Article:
Scary changes proposed for 39 bus route withdrawn by T
By Sandra Storey / Special to the Gazette
In response to an outpouring of community feedback, the MBTA is not going to implement shocking changes it proposed for the 39 bus route in May. The T revealed the reversal on its website this week
Just days before Halloween, Jamaica Plainers can now feel secure about keeping the uninterrupted ride on the current 39 bus route safe from major tampering.
The route much of the community wanted preserved begins at Forest Hills Station, goes down South Street, Centre Street, and S. Huntington Avenue, turns right onto Huntington Avenue and extends through Mission Hill to Back Bay now. With this recent change, it will, thank goodness, continue to do so.
The drastic changes to the 39 route in May and the recent pivot came out of the MBTA’s Bus Network Redesign (BNRD) process, called a “once in a generation” examination of the T’s network of bus routes and how to improve them based on people’s needs. The BSRD project focused on statistics collected about where people say they want to be able to go easily.
A “staggering volume” of comments from the community on the 39 bus changes, MBTA Senior Director of Service planning Melissa Dullea indicated in a telephone interview, are responsible for the about-face.
The T got 20,000 comments about proposed route changes, and they “heard a lot about the 39 bus” during the extensive comment period, Dullea said. The 39 route proposal was the subject in the top 10 percent of input, she added.
The T will present revised draft proposals, including for the 39 bus, and answer questions at a Zoom meeting on Nov. 2 at 6 p.m. For information about registering for the meeting and a link to information about BNRD process itself, go to https://www.mbta.com/events/2022-11-02/public-meeting-bus-network-redesign-virtual
Mayor Michelle Wu voiced the City of Boston perspective by sending a letter and a detailed attachment on Sept. 21 to MBTA General Manager Steve Poftak.
The 39 route between Forest Hills and Back Bay is one of three Boston bus routes “that must be complemented, not removed…These connections are vital to communities they serve and would not be well-served by the current MBTA proposals,” the letter said.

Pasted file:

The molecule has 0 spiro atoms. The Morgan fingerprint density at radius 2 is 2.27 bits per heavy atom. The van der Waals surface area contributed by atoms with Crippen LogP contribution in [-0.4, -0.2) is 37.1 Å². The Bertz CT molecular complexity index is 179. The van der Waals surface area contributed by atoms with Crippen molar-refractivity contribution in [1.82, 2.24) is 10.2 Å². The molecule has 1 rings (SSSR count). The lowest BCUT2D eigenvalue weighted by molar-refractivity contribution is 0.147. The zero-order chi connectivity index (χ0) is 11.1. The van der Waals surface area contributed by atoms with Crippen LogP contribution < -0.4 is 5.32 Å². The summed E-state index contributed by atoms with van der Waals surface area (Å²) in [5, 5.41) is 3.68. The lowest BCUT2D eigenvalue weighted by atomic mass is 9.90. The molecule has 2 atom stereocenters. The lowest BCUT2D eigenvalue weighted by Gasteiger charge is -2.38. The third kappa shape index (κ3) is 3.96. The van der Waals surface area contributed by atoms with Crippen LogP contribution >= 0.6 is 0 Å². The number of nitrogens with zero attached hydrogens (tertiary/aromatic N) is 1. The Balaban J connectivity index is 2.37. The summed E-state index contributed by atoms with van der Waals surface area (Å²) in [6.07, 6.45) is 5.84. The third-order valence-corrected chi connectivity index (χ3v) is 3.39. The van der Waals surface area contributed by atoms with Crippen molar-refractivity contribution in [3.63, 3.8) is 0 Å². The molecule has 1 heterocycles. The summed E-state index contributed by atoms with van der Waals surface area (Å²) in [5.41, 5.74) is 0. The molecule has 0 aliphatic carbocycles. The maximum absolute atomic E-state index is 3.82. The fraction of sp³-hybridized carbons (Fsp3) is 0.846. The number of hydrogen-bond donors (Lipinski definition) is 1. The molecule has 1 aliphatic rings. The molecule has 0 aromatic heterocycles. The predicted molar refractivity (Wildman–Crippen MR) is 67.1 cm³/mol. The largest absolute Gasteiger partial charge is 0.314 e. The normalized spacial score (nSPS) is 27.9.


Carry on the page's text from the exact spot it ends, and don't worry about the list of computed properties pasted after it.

The proposed route 39 “improvement” would have broken the 39 route off at Brigham Circle on Huntington Avenue. In the May draft proposal, riders wanting to go farther down Huntington would have had to disembark there.
The 39 would have then turned to eventually go to Union Square in Somerville, and end at Porter Square in Cambridge. How long it would probably take to travel between Forest Hills and Porter Square was brought up in local discussions frequently.
No longer would the popular bus route have gone near the Museum of Fine Arts, Northeastern University, Boston Public Library, Copley Square, Boston Latin School, Massachusetts College of Art and Design, the Prudential Center.
To go there and other destinations on the way to Back Bay, JP riders would have had to get out and wait outdoors to transfer to the Arborway Green Line that begins and ends in JP at S. Huntington Avenue and Heath Street.
Lots of people here also reacted with horror in person when they found out about the original proposed changes in bus 39. The September and October meetings of the Jamaica Plain Neighborhood Council’s Public Service Committee featured disapproval of the revised 39 route.
Committee Chair Michael Reiskind wondered aloud at the September meeting if ridership projections were used by planners, “How many riders will the new bus route lose?” he asked rhetorically. He listed important destinations named above that were being cut off the route.
Michael Epp said, “It’s a way to diminish ridership.”
“It never occurred to me they would change one of the busiest bus lines,” Sarah Freeman said.
As is obvious from the proposed revised route for the 39, the T was trying to address a perceived unmet need for public transit from JP to Cambridge/Somerville. It’s unclear if they considered that a subway ride between Forest Hills and Harvard Square via Orange and Red Lines takes less than an hour and stops at many popular destinations along the way.
Gert Thorn pointed that out at the September meeting.
No one is complaining about one terrific change to the 39 route that came out of the BNRD process: The 39 bus will become a “T 39 bus” meaning it will have the new designation as a “Top Priority Route.” The T is promising that buses will arrive every 15 minutes or fewer throughout the day, seven days a week. The only 39 route change people will see, Dullea said, is that the bus stop signs will be changed to say T 39.
To achieve this transport frequency, of course, the T will need more operators. To learn more about T hiring go to MBTA.com/careers.